Very fashionable satin napkin tied with a big brown satin bow. Love.

Some kind of crispy flatbread that my brother devoured in no time flat. Must have been tasty.

Absolutely marvelous bread basket that was so diverse. It had at least five different kinds of breads including a french roll, focaccia, wheat roll, a sesame mochi bread that is really popular in Taiwan right now, and a raisin walnut bread. All were delicious. I had to keep reminding myself that none of the courses had even arrived yet!

Wonderful salted butter that took me back to France and fruity olive oil. The butter went well with the french bread and the olive oil with the focaccia.

A pleasant tuna spread although I was hoping for some kind of pork/duck rillette.

Sauteed Red Shrimp Green Salad, Garlic Butter Sauce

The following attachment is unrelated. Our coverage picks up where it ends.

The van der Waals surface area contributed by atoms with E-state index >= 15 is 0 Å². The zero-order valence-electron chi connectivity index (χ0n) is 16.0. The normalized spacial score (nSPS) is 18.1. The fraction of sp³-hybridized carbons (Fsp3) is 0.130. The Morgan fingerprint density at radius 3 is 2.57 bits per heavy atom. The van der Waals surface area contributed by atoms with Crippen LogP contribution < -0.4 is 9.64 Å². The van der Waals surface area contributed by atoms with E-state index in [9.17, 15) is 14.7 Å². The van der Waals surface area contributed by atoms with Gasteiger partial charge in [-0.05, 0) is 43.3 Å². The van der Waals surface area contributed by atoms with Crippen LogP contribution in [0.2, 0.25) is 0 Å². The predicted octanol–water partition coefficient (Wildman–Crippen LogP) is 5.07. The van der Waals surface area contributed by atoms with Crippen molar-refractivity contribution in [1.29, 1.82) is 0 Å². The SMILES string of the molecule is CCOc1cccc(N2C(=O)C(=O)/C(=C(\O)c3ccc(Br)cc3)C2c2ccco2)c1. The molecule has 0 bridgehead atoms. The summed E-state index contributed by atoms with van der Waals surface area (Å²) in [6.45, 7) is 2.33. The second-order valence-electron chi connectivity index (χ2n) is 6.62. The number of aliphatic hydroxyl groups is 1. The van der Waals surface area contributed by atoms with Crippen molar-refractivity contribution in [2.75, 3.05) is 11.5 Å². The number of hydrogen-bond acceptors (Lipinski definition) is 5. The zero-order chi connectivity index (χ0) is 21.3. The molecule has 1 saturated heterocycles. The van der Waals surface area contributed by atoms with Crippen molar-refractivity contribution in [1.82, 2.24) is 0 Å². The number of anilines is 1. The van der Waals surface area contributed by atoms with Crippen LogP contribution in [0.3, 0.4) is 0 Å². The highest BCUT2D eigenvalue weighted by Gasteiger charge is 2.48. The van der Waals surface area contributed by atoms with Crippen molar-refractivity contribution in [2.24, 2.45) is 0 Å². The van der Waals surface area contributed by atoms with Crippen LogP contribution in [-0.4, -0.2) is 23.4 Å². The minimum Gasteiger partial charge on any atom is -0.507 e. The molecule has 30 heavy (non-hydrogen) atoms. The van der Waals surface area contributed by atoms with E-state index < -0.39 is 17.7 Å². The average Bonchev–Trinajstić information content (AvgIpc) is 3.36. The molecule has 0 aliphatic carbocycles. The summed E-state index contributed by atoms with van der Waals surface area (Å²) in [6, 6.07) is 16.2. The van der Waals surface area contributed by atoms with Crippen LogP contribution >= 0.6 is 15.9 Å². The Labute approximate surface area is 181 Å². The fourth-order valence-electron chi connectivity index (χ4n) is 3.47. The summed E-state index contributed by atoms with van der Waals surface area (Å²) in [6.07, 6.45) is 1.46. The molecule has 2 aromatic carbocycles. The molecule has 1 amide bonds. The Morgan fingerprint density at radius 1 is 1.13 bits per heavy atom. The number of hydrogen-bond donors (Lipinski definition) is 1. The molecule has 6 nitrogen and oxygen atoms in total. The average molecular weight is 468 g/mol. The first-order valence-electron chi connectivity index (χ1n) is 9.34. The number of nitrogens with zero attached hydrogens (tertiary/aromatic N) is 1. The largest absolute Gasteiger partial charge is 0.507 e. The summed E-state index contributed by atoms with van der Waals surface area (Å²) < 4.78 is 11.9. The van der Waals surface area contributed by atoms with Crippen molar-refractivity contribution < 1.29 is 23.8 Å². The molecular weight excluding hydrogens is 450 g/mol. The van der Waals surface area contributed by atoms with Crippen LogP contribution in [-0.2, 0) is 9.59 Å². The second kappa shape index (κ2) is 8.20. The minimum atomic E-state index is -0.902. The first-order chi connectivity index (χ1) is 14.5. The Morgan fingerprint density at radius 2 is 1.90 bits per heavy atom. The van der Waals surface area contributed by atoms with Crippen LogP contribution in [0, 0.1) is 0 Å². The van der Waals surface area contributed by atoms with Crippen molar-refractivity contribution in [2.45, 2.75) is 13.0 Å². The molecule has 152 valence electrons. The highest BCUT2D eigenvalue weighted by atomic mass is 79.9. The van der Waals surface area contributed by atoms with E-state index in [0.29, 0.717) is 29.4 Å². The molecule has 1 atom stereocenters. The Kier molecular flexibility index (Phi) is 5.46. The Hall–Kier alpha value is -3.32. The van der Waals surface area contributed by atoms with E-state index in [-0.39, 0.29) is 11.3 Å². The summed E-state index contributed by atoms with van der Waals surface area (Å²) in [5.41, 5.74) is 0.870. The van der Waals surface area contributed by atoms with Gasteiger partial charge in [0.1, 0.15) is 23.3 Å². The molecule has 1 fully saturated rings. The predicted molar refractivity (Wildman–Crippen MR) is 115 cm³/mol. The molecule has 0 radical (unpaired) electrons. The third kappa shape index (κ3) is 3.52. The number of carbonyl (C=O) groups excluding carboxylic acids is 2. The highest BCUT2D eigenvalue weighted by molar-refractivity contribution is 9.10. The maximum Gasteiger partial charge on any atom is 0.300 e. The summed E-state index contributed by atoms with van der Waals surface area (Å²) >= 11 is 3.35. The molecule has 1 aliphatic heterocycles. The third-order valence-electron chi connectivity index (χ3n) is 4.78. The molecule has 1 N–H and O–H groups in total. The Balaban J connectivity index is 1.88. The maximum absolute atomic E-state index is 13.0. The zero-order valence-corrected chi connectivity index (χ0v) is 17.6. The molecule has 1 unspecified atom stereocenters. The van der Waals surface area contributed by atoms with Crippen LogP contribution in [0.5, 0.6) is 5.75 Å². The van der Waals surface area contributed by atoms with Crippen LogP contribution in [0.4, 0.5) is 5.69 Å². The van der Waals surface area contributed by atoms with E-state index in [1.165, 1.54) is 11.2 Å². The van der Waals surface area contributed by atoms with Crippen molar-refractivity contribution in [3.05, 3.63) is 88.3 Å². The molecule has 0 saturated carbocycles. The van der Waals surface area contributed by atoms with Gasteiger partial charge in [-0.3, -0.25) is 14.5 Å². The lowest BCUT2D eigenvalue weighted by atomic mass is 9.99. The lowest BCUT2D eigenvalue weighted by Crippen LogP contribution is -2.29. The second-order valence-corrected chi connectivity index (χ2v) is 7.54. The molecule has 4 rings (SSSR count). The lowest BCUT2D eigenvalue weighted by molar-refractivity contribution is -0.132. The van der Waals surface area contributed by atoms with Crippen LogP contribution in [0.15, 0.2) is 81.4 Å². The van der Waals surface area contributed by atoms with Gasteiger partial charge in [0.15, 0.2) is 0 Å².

My mom ordered this salad. It looked delicious enough though I didn't get a chance to try any of it. There were two big pieces of shrimp hiding under that mound of foam.

Duck Confit Salad, Mashed Potatoes

I loved this salad. The confit was nice and tender with a crispy skin and wasn't overly salty. There also wasn't too much of it. Duck confit can get a little heavy. The bed of potato underneath the duck was more of a potato puree than a standard mashed potato. It was light and airy. I also loved the sprinkling of petit pois. Each pea was a sweet little burst of flavor. The salad was dressed simply in olive oil and lemon. A piece of fresh sweet fig topped off a very well balanced salad.

Seafood Consomme, Salmon Creme Brulee, Sea Urchin, Clam

This was perhaps my favorite course of the whole meal. It was beautifully presented--with the soup being pour over the creme brulee at the table. The consomme was sweet from the seafood and the salmon creme brulee added a nice creamy touch without being overly heavy. I love sea urchin and I love clams so it was the perfect dish for me.

Slow Braised Veal Shank [NT 1,200]